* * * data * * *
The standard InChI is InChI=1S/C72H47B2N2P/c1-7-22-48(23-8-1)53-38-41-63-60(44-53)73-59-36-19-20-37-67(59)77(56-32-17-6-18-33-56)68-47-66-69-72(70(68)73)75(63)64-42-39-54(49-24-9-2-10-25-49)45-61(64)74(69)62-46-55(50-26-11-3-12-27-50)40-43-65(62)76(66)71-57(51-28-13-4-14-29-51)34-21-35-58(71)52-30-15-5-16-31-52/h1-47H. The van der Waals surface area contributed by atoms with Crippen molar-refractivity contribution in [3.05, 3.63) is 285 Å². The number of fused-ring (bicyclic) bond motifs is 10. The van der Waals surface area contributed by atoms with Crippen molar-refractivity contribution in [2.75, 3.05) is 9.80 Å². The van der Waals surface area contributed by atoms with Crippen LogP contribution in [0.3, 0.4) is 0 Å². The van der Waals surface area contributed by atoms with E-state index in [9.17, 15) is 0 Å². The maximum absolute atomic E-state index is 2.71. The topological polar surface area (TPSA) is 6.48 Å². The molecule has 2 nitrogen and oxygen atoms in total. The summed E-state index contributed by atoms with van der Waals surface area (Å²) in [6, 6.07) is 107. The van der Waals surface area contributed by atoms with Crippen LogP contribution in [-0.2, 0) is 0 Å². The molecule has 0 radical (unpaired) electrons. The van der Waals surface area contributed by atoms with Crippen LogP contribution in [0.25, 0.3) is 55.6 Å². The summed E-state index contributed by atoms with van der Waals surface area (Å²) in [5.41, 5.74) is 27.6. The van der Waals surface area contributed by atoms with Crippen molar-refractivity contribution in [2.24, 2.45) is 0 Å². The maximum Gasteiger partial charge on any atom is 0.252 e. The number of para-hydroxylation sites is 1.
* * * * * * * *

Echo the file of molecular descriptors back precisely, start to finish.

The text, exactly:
The standard InChI is InChI=1S/C72H47B2N2P/c1-7-22-48(23-8-1)53-38-41-63-60(44-53)73-59-36-19-20-37-67(59)77(56-32-17-6-18-33-56)68-47-66-69-72(70(68)73)75(63)64-42-39-54(49-24-9-2-10-25-49)45-61(64)74(69)62-46-55(50-26-11-3-12-27-50)40-43-65(62)76(66)71-57(51-28-13-4-14-29-51)34-21-35-58(71)52-30-15-5-16-31-52/h1-47H. The van der Waals surface area contributed by atoms with Crippen molar-refractivity contribution in [3.05, 3.63) is 285 Å². The number of fused-ring (bicyclic) bond motifs is 10. The van der Waals surface area contributed by atoms with Crippen molar-refractivity contribution in [2.75, 3.05) is 9.80 Å². The van der Waals surface area contributed by atoms with Crippen LogP contribution in [0.3, 0.4) is 0 Å². The van der Waals surface area contributed by atoms with E-state index in [9.17, 15) is 0 Å². The maximum absolute atomic E-state index is 2.71. The topological polar surface area (TPSA) is 6.48 Å². The molecule has 2 nitrogen and oxygen atoms in total. The summed E-state index contributed by atoms with van der Waals surface area (Å²) in [6, 6.07) is 107. The van der Waals surface area contributed by atoms with Crippen LogP contribution in [-0.2, 0) is 0 Å². The molecule has 0 radical (unpaired) electrons. The van der Waals surface area contributed by atoms with Crippen LogP contribution in [0.25, 0.3) is 55.6 Å². The summed E-state index contributed by atoms with van der Waals surface area (Å²) in [5.41, 5.74) is 27.6. The van der Waals surface area contributed by atoms with Crippen molar-refractivity contribution in [2.24, 2.45) is 0 Å². The maximum Gasteiger partial charge on any atom is 0.252 e. The number of para-hydroxylation sites is 1.